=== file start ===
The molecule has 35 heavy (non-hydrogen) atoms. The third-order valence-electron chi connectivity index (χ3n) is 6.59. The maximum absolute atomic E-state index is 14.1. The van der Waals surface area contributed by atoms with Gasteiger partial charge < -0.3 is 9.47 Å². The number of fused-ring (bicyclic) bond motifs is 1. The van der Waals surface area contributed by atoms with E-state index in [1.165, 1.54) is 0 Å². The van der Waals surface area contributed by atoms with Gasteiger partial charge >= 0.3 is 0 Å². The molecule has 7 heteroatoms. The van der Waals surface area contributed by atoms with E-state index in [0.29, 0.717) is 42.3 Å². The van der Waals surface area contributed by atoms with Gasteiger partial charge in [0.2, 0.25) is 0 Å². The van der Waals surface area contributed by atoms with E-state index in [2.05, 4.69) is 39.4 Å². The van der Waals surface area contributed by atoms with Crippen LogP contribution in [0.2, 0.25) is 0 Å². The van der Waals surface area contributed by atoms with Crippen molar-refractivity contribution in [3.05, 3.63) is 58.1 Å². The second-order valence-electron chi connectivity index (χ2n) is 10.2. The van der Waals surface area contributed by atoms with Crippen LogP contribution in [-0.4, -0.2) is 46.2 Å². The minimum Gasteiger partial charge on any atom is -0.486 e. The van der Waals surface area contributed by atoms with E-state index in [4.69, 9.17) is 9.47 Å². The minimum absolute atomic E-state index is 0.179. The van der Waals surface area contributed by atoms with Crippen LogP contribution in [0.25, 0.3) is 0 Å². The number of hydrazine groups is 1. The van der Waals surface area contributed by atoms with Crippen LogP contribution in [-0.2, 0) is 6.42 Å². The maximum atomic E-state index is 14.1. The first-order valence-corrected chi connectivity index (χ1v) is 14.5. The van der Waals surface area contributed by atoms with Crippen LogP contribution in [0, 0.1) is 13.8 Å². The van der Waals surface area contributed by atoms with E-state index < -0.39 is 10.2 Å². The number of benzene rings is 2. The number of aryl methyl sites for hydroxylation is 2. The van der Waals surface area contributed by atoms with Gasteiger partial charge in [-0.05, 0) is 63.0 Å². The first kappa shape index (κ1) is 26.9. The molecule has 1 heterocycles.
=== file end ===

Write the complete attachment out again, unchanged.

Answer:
The molecule has 35 heavy (non-hydrogen) atoms. The third-order valence-electron chi connectivity index (χ3n) is 6.59. The maximum absolute atomic E-state index is 14.1. The van der Waals surface area contributed by atoms with Gasteiger partial charge < -0.3 is 9.47 Å². The number of fused-ring (bicyclic) bond motifs is 1. The van der Waals surface area contributed by atoms with E-state index in [1.165, 1.54) is 0 Å². The van der Waals surface area contributed by atoms with Gasteiger partial charge >= 0.3 is 0 Å². The molecule has 7 heteroatoms. The van der Waals surface area contributed by atoms with E-state index in [0.29, 0.717) is 42.3 Å². The van der Waals surface area contributed by atoms with Gasteiger partial charge in [0.2, 0.25) is 0 Å². The van der Waals surface area contributed by atoms with E-state index in [2.05, 4.69) is 39.4 Å². The van der Waals surface area contributed by atoms with Crippen LogP contribution in [0.2, 0.25) is 0 Å². The van der Waals surface area contributed by atoms with Crippen molar-refractivity contribution in [3.05, 3.63) is 58.1 Å². The second-order valence-electron chi connectivity index (χ2n) is 10.2. The van der Waals surface area contributed by atoms with Crippen LogP contribution in [-0.4, -0.2) is 46.2 Å². The minimum Gasteiger partial charge on any atom is -0.486 e. The van der Waals surface area contributed by atoms with E-state index in [4.69, 9.17) is 9.47 Å². The minimum absolute atomic E-state index is 0.179. The van der Waals surface area contributed by atoms with Crippen LogP contribution in [0.25, 0.3) is 0 Å². The number of hydrazine groups is 1. The van der Waals surface area contributed by atoms with Crippen LogP contribution in [-0.2, 0) is 6.42 Å². The maximum atomic E-state index is 14.1. The first-order valence-corrected chi connectivity index (χ1v) is 14.5. The van der Waals surface area contributed by atoms with Crippen LogP contribution in [0, 0.1) is 13.8 Å². The van der Waals surface area contributed by atoms with E-state index < -0.39 is 10.2 Å². The number of benzene rings is 2. The number of aryl methyl sites for hydroxylation is 2. The van der Waals surface area contributed by atoms with Gasteiger partial charge in [-0.05, 0) is 63.0 Å². The first kappa shape index (κ1) is 26.9. The molecule has 1 heterocycles.